Ken Howard died on Wednesday at the age of 71. For millions of people who watched him
on television religiously in the late 1970's, part of their youth died with him.
Howard was, and always be "The White Shadow" to many of us. He played Ken Reeves,
a former NBA player turned teacher, mentor, and coach at a tough, ethnically mixed
institution called Carver High School. The show was appointment viewing and the first
thing every athlete in middle school talked about with their buddies on the bus ride to
school in the morning.
Reeves guided a wayward crew that included guys like Coolidge, Thorpe, Salami, Carter,
and Gomez. This melting pot of hoops even had a Jewish kid named Abner Goldstein.
(By the way, whoever came up with those names and characters was a pure genius).
The show, which dealt with not only sports but the issues high school students face, was
way ahead of its time. There was an episode about Coolidge contemplating signing with
an agent and going pro. Another one featured a kid transferring to Carver from an affluent
area being shunned because his classmates thought he was gay.
And there was Coach Reeves who gave guidance and great advice to his players. To the
viewers, Howard made his character so believable. We believed he had all the right answers
and he got his point across in a simple, yet stern way. He wasn't the kind of coach who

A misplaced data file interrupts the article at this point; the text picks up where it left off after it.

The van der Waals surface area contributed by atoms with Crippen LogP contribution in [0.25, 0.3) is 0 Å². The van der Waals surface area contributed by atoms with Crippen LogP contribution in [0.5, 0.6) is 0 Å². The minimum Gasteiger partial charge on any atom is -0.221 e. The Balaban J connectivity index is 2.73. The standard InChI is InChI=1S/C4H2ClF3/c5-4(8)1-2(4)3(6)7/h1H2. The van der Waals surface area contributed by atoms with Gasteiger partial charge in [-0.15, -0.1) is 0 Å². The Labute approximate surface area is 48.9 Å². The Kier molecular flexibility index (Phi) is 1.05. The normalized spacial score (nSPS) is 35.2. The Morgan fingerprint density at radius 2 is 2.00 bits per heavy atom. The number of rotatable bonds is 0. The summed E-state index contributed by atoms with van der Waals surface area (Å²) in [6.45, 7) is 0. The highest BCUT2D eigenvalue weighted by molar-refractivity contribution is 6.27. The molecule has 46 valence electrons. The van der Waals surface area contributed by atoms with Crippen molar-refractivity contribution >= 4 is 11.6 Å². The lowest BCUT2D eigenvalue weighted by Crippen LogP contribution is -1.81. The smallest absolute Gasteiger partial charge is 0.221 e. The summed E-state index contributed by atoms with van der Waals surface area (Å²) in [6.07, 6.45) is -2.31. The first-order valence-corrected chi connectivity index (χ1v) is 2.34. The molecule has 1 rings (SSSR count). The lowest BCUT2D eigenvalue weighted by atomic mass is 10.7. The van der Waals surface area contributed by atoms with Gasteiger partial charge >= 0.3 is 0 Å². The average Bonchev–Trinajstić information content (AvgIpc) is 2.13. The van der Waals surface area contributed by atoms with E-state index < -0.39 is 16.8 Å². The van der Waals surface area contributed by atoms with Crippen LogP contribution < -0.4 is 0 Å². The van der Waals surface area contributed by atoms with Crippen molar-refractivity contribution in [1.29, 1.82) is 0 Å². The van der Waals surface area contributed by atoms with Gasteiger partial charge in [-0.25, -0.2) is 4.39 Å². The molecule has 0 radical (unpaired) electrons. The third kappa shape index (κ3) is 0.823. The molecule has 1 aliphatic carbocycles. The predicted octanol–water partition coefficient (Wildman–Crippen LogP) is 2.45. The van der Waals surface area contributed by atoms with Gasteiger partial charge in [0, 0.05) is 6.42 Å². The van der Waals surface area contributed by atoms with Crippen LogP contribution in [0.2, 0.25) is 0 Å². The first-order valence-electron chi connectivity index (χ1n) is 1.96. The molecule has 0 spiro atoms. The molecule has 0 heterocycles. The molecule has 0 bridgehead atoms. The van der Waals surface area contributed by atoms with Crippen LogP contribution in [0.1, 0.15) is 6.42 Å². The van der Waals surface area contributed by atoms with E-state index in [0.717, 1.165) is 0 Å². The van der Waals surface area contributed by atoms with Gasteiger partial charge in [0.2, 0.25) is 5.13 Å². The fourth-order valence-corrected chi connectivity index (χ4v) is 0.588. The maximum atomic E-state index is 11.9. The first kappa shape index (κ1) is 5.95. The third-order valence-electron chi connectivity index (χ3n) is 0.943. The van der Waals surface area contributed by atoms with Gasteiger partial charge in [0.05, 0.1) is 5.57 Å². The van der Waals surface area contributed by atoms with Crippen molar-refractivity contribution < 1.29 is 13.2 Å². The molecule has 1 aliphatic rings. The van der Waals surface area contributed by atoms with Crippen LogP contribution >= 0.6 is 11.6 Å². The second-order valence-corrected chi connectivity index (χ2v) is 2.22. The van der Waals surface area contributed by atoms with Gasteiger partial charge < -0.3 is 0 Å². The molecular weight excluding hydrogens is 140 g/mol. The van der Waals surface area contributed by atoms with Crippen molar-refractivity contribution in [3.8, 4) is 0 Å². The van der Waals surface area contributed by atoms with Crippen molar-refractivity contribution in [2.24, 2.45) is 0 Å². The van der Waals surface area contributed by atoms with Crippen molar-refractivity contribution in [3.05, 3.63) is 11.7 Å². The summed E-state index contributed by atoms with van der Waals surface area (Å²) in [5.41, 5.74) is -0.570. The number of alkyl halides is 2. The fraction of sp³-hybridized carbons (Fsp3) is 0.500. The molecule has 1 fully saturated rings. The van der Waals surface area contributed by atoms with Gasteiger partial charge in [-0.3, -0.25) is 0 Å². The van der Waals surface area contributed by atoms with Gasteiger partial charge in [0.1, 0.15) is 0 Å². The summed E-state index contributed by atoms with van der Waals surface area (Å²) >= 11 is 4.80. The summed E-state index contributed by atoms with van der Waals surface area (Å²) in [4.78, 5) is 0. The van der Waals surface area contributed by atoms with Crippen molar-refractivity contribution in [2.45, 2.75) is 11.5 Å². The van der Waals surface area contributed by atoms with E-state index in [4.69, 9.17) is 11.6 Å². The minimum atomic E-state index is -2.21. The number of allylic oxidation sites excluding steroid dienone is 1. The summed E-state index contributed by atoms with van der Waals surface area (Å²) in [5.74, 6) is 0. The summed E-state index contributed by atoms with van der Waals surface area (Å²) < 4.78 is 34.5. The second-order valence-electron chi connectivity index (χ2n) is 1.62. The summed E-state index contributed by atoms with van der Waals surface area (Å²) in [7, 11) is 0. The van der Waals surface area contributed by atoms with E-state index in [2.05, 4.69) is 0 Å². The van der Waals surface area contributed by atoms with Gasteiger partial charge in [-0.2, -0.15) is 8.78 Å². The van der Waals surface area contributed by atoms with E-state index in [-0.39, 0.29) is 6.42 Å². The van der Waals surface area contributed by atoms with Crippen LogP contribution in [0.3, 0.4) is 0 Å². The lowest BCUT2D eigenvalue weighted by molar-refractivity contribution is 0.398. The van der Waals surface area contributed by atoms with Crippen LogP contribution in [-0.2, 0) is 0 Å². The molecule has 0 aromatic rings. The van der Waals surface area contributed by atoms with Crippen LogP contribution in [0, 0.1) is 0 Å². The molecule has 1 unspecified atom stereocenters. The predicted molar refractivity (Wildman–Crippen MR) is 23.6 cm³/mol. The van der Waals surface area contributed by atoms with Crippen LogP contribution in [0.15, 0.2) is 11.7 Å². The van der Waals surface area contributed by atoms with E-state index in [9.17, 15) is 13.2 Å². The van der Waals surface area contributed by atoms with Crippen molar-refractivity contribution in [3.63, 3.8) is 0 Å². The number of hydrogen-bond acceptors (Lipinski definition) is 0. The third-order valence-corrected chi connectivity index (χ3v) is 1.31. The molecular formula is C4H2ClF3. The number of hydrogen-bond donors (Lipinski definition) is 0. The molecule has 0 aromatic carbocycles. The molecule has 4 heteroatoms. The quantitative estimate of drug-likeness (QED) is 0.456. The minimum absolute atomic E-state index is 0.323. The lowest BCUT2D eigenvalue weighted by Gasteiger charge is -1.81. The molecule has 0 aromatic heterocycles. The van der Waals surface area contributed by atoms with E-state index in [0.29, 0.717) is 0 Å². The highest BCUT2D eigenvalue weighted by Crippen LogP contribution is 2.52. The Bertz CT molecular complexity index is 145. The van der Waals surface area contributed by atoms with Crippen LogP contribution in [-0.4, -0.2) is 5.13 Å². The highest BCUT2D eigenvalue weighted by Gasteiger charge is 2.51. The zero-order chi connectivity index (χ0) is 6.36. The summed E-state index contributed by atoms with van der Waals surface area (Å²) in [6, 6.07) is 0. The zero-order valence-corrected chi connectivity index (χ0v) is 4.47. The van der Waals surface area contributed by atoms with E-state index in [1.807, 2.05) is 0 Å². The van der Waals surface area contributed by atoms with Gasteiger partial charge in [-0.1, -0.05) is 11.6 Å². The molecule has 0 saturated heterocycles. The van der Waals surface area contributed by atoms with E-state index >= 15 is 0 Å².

went all Mike Rice on his players, drilling them in the head with mid-90 mph fastballs.
He gave them life lessons, which a lot of us soaked up each and every week.
It seemed like Coach Reeves knew everybody famous in sports. After his players grew
tired of his preaching, he'd bring in a guy like Rosey Grier to let him hear the lesson
from a different voice.
Coach Reeves was tough, he was bright, and somewhat sarcastic. He had this Long Island
accent and aura about him that his players and WE (the viewers-the middle school kids)
really respected. We felt like we knew him. We felt like we wanted to run sprints and
play for him. Coach Reeves was cool, really cool. Quite frankly, we all thought he was
the perfect coach.
The final episode of our beloved "White Shadow" came in 1981, which was about four
years after it started. Coolidge, Salami, and Thorpe and couldn't stay in high school forever
so I guess the show reached it's limit. It's hard to replace Coolidge, who seemed like the
high school version of Daryl Dawkins, A.K.A "Chocolate Thunder."
But it was Howard (Reeves) who coached them all up and made the show what it was.
He made the show a small, but significant part of my youth and development as an
athlete. Millions of people around the country are probably saying the same thing today.
The flood of memories from middle-school came back to me when I heard that Ken
Howard, "The White Shadow" had died. I never met the man, but I'm thankful he made
the "The White Shadow" what it became to all of us during that era.